Recording of Cleveland Speech Reveals Young Joe Biden Making Sexist Jokes, Using Word ‘Negro,’ Defending Republicans Against Watergate Criticisms


The City Club of Cleveland recently released an archived recording of a May 1973 address then Sen. Joe Biden gave to the city’s popular free speech forum. The recording reveals Biden, who was then a 30-year-old, first-term senator from Delaware, making sexist jokes, using the word “Negro,” and defending his Republican colleagues against criticisms surrounding the Watergate scandal.

According to the City Club of Cleveland, the remarks were delivered on May 18, 1973, just as the Senate was beginning its televised hearings on Watergate. An audio clip of Biden’s address is now available on City Club’s website.

Biden began his speech with several self-deprecating jokes about his lowly position in the U.S. Senate since he was then the youngest senator in office.

Photo “Joe Biden” by Manufacturing Intellect. 

“It should be noted and I hope you all are duly impressed with the fact that I am one of the most powerful men in the United States. And you ladies, are you aware of that, just how powerful I am? I am number 100 in seniority and don’t forget it,” Biden said.

“This young lady knows I’m so powerful she wants to get close to me. She just moved right up front here. She probably has one zinger of a question when I’m finished,” he added.

Biden then joked about how he felt “self-conscious” when availing himself of the amenities provided to Senators in their office buildings.

“They’re all appropriately marked. They say ‘Senators only.’ Well, you know, being a 30-year-old upstart I felt a little self-conscious about exercising my senatorial prerogatives and so the first month or so I didn’t use any of them, especially the elevator. Being a man of the people, I rode with the press and you can’t get much lower than riding with the press,” Biden said.

He then turned his attention to the Watergate scandal, which was the focus of most of his speech.

“I don’t think anything has assaulted the system and the fundamental makeup of this country as much as this Watergate thing has,” Biden said. “The only analogy I can think of is a football analogy, and I apologize to you women in the audience for not being able to think of a more appropriate analogy, but they told me here they didn’t want you here anyway. I didn’t expect any women to be here.”

“It should really be made clear, and I mean this from the bottom of my heart: this is not a Republican affair. This is not the Republican Party’s doing, even if only half of it is true or any of it is true. The Republican Party as a party had absolute nothing to do with this,” Biden continued.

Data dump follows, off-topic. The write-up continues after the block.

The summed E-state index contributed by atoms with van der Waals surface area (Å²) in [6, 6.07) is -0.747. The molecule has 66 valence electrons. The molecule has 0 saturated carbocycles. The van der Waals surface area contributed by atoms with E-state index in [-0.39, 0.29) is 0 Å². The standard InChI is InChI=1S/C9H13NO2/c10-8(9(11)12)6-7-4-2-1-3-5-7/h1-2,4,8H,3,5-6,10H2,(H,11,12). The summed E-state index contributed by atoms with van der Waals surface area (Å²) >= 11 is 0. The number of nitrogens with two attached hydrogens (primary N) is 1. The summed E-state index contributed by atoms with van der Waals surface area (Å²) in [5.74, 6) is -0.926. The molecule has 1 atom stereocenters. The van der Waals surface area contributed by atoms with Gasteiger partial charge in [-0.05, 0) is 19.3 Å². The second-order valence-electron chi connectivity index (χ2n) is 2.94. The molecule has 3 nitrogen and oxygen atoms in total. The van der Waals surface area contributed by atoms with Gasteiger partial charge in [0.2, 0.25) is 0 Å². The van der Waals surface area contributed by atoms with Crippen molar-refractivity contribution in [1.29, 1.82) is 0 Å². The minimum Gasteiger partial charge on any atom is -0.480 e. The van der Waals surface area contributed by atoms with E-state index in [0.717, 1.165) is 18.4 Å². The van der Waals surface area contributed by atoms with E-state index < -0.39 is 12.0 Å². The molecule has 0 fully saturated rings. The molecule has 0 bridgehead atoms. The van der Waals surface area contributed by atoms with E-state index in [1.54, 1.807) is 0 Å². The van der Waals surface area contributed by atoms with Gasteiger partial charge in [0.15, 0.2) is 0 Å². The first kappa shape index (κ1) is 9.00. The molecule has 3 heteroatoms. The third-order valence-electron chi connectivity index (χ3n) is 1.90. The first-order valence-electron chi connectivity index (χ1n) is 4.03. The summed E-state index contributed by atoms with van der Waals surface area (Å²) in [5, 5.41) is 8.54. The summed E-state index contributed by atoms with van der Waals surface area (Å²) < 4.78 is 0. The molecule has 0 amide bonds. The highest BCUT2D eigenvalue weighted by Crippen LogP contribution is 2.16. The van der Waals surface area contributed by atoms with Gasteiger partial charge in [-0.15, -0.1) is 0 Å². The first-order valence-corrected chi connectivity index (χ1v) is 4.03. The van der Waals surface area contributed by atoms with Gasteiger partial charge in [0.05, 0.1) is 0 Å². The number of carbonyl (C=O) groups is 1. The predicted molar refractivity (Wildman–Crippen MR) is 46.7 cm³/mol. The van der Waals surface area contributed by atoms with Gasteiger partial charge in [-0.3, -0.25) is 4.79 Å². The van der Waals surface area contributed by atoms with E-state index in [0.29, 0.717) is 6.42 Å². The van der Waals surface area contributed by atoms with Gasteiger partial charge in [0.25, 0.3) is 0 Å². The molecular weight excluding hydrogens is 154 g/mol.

He made several similar remarks throughout the speech, and suggested that it would be wrong for Democrats to use Watergate against their Republican opponents.

“So just as it would be wrong, in my opinion, to try to lay the blame for the Watergate on the backs of the Republican Party, it is wrong to blame politicians—those of us who hold elected office for the responsibility of this scandal,” he said.

“You have two senators in this state who I think are absolutely, truly appalled at what’s happening in the Watergate. And for Democrats who will run against them next time around, to try to hang the yoke of Watergate on the back of either of those two honorable men is not only morally wrong, but it’s stupid,” Biden continued.

He said that attendees at a recent Democratic fundraiser he spoke at were “shocked” to hear him “tell them of the virtues of the Republican Party.”

“But if those of you who are active Democrats in the audience are too short-sighted to realize that the demise of the Republican Party means your own demise, that the demise of politicians and political parties means the demise of the system, then one of us is very stupid. Either you or me,” Biden continued.

Biden also spoke about the “honorable” nature of politicians, saying “political institutions” are what “have made this country great.”

“Look on this stage, you have a black man and a white man involved in the system. Our cultural backgrounds are totally different in terms of our ancestry. What ties us together, and he may not want to be tied with me today, are the political institutions that have made this countryAll Posts great,” he said. “In my opinion, politics need not necessarily be a dirty word. Politics should be of the most honorable professions. Those of you who are doctors, and lawyers, and Indian chiefs in the audience—how can any of you possibly do as much good if you are very good at what you do as I can do if I’m very good at what I do? You can’t.”

During the question-and-answer portion of his remarks, Biden was asked about his Senate colleagues from the south and their attitude towards race relations.

“I think the two party system is good for the south, and good for the Negro, good for the black in the south,” Biden responded. “Other than the fact that they still call me boy, I think they’ve changed their minds a bit.”

The full recording can be listened to here.

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Anthony Gockowski is managing editor of Battleground State News, The Ohio Star, and The Minnesota Sun. Follow Anthony on Twitter. Email tips to [email protected].
Photo “Joe Biden” by Marc Nozell. CC BY 2.0.









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